(Gal 4:8) Howbeit then, when ye knew not God, ye did service unto them which by nature are no gods.
(Gal 4:9) But now, after that ye have known God, or rather are known of God, how turn ye again to the weak and beggarly elements, whereunto ye desire again to be in bondage?
(Gal 4:10) Ye observe days, and months, and times, and years.
(Gal 4:11) I am afraid of you, lest I have bestowed upon you labor in vain.
Paul was writing to Gentile Christians who had converted from paganism and adopted a strict Jewish way of life – going from one pointless extreme to another. They were keeping Jewish law strictly, so the days they kept were not pagan holy days. If we read the preceding chapters, we will see that Paul is talking here of the same ritualistic trappings, only this time in Judaism. He mentions circumcision in chapter 2 and he mentions the observance of days in chapter 4. The Gentiles had fallen for the heresy preached by the pro-circumcision party, which included the observance of the Old Covenant holy days – see Gal 2. They had previously been slaves to a similar mentality under their pagan beliefs – obsession with ritualistic observance of days. Paul comments on this in verse 8, and then comments on their newly acquired bondage to elements of Judaism such as he mentions in verse 10 – days, months, seasons, years.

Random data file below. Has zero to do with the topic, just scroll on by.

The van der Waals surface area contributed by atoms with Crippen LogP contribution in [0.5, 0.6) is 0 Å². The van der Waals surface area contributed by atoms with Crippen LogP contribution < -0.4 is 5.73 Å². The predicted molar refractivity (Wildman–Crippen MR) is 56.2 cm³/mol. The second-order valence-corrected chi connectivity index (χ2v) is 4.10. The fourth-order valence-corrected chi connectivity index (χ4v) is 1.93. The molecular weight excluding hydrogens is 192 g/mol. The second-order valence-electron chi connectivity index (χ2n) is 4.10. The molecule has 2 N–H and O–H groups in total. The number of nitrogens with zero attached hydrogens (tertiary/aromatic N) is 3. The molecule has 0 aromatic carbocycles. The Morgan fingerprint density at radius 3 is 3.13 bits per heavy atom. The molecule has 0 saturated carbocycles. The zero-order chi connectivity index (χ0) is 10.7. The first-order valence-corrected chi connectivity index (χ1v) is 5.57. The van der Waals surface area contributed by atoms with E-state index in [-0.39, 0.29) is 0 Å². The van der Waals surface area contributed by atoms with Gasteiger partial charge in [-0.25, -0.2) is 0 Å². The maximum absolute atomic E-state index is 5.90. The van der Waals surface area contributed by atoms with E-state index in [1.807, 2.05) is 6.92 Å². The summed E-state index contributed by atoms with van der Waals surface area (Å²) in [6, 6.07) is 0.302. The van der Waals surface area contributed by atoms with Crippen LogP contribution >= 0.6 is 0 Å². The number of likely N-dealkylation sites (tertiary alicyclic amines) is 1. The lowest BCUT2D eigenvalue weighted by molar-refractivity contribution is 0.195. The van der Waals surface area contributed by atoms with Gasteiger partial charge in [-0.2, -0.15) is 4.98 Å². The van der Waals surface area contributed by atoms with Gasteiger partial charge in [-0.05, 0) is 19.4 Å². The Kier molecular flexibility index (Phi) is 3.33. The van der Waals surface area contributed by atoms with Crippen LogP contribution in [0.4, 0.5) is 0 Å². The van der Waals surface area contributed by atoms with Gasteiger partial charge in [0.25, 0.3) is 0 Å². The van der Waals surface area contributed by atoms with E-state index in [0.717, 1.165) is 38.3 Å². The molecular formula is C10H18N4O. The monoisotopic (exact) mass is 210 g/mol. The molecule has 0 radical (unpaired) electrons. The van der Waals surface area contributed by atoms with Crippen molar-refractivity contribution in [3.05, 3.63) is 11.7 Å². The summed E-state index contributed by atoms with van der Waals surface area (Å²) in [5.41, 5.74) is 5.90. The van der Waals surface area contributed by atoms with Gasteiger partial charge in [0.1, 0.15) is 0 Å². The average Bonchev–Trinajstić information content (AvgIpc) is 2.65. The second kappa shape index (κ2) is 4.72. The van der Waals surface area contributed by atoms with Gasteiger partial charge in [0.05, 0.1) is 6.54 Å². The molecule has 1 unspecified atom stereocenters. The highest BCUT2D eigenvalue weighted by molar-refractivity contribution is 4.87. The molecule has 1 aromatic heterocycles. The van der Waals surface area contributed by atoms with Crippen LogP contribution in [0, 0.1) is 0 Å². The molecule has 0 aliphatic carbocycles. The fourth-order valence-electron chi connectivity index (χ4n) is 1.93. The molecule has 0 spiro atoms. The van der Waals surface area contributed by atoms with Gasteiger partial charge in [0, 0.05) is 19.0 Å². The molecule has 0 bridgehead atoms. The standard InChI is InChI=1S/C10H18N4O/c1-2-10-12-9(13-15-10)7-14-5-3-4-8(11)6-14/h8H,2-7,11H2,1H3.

The principle he shows is that the keeping of days is meaningless – and since the Sabbath is a day, it makes sense to include it here. Without any remark to the contrary to show otherwise, it is not sound reasoning when Adventists assume that their special day is excluded from Paul’s teaching.
Also, the phrase days/months/seasons/years follows the biblical example, and is a type of phrase used for the holy days of the Old Covenant. For more on this, see the section on Col 2:16.